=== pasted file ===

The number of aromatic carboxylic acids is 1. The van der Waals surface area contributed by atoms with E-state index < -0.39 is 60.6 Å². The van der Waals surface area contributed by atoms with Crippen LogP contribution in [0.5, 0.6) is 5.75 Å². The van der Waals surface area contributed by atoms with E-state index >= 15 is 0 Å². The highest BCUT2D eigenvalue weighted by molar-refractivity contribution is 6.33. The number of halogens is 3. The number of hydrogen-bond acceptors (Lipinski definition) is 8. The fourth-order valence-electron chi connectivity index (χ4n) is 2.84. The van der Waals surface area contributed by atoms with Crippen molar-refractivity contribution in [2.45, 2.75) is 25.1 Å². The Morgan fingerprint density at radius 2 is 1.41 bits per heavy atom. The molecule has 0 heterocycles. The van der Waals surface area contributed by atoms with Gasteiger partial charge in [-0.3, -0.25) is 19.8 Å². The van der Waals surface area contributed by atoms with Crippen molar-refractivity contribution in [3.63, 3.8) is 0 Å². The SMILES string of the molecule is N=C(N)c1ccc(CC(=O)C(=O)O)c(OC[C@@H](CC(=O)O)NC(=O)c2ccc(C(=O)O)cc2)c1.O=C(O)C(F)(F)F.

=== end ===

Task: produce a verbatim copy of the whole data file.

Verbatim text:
The number of aromatic carboxylic acids is 1. The van der Waals surface area contributed by atoms with E-state index < -0.39 is 60.6 Å². The van der Waals surface area contributed by atoms with Crippen LogP contribution in [0.5, 0.6) is 5.75 Å². The van der Waals surface area contributed by atoms with E-state index >= 15 is 0 Å². The highest BCUT2D eigenvalue weighted by molar-refractivity contribution is 6.33. The number of halogens is 3. The number of hydrogen-bond acceptors (Lipinski definition) is 8. The fourth-order valence-electron chi connectivity index (χ4n) is 2.84. The van der Waals surface area contributed by atoms with Crippen molar-refractivity contribution in [2.45, 2.75) is 25.1 Å². The Morgan fingerprint density at radius 2 is 1.41 bits per heavy atom. The molecule has 0 heterocycles. The van der Waals surface area contributed by atoms with Gasteiger partial charge in [-0.3, -0.25) is 19.8 Å². The van der Waals surface area contributed by atoms with Crippen molar-refractivity contribution in [3.63, 3.8) is 0 Å². The SMILES string of the molecule is N=C(N)c1ccc(CC(=O)C(=O)O)c(OC[C@@H](CC(=O)O)NC(=O)c2ccc(C(=O)O)cc2)c1.O=C(O)C(F)(F)F.